Massive irrigation irrigation, in agriculture, artificial watering of the land. Although used chiefly in regions with annual rainfall of less than 20 in. (51 cm), it is also used in wetter areas to grow certain crops, e.g., rice. dams were also discovered, datable to c. 2nd century BC by in situ In place. When something is "in situ," it is in its original location. pottery and associated sculpture. Preliminary hydrological hy·drol·o·gy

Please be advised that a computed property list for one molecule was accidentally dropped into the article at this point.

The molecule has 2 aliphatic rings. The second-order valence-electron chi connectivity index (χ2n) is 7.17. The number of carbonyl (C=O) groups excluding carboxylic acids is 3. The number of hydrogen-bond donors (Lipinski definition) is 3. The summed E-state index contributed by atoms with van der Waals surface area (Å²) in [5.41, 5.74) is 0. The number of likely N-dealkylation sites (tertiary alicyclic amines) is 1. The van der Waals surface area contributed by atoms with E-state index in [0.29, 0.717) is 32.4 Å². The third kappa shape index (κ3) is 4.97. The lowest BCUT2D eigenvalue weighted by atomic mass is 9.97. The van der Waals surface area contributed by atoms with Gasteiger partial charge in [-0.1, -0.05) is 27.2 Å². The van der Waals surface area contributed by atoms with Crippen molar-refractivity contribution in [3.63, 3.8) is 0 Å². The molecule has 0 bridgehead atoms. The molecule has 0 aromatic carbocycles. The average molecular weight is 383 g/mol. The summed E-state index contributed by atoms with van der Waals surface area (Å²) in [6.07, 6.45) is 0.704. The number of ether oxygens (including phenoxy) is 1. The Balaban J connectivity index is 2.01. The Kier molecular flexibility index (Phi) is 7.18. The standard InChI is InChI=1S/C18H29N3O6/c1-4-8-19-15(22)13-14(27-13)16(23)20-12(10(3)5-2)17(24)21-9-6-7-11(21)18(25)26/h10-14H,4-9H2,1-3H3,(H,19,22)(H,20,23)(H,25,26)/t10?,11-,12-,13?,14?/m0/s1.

The scientific study of the properties, distribution, and effects of water on the earth's surface, in the soil and underlying rocks, and in the atmosphere. analysis suggests a connection with the introduction of new agrarian patterns based on wet-rice cultivation. This new data provides an empirical basis for assessing the link between Buddhism and agrarian systems of production in ancient India, a subject which has been overlooked largely because of the prohibitive attitude expressed in early Buddhist texts. By contrast, a body of inscriptional and textual scholarship in Sri Lanka attests to monastery-owned irrigation works as instruments of lay patronage during the 2nd century BC (Gunawardana 1979). Whilst this has challenged received models of Buddhist monks as passive mendicants and social parasites, there is a paucity of archaeological evidence relating to the early period. The Sanchi dams therefore provide important evidence for filling in the archaeological `gap'.